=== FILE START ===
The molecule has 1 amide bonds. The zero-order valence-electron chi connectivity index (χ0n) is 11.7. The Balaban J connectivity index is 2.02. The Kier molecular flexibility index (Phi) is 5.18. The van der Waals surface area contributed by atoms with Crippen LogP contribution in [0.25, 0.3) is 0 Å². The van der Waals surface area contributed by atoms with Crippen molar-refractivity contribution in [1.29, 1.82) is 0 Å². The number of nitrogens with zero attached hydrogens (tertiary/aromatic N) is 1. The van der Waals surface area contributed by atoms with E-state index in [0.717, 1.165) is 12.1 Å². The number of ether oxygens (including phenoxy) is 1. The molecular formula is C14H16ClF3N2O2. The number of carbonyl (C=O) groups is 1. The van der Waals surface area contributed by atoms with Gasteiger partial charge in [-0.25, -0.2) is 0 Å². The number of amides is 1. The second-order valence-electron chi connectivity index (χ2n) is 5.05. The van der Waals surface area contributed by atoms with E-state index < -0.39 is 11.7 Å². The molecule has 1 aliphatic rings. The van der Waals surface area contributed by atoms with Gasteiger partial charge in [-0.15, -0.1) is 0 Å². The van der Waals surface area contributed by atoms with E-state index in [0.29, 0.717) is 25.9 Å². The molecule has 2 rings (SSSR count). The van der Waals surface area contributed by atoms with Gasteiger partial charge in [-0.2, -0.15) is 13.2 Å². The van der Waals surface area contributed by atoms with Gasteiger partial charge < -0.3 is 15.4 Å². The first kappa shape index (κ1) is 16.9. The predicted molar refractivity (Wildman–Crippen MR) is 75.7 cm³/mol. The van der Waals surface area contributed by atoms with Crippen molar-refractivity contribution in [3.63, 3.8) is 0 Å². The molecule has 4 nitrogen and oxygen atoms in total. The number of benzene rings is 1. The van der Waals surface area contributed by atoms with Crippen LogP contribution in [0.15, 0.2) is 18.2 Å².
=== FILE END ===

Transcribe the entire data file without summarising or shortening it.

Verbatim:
The molecule has 1 amide bonds. The zero-order valence-electron chi connectivity index (χ0n) is 11.7. The Balaban J connectivity index is 2.02. The Kier molecular flexibility index (Phi) is 5.18. The van der Waals surface area contributed by atoms with Crippen LogP contribution in [0.25, 0.3) is 0 Å². The van der Waals surface area contributed by atoms with Crippen molar-refractivity contribution in [1.29, 1.82) is 0 Å². The number of nitrogens with zero attached hydrogens (tertiary/aromatic N) is 1. The van der Waals surface area contributed by atoms with E-state index in [0.717, 1.165) is 12.1 Å². The number of ether oxygens (including phenoxy) is 1. The molecular formula is C14H16ClF3N2O2. The number of carbonyl (C=O) groups is 1. The van der Waals surface area contributed by atoms with Gasteiger partial charge in [-0.25, -0.2) is 0 Å². The number of amides is 1. The second-order valence-electron chi connectivity index (χ2n) is 5.05. The van der Waals surface area contributed by atoms with E-state index < -0.39 is 11.7 Å². The molecule has 1 aliphatic rings. The van der Waals surface area contributed by atoms with Gasteiger partial charge in [-0.15, -0.1) is 0 Å². The van der Waals surface area contributed by atoms with E-state index in [0.29, 0.717) is 25.9 Å². The molecule has 2 rings (SSSR count). The van der Waals surface area contributed by atoms with Gasteiger partial charge in [-0.2, -0.15) is 13.2 Å². The van der Waals surface area contributed by atoms with Gasteiger partial charge < -0.3 is 15.4 Å². The first kappa shape index (κ1) is 16.9. The predicted molar refractivity (Wildman–Crippen MR) is 75.7 cm³/mol. The van der Waals surface area contributed by atoms with Crippen molar-refractivity contribution in [3.63, 3.8) is 0 Å². The molecule has 4 nitrogen and oxygen atoms in total. The number of benzene rings is 1. The van der Waals surface area contributed by atoms with Crippen LogP contribution in [0.15, 0.2) is 18.2 Å².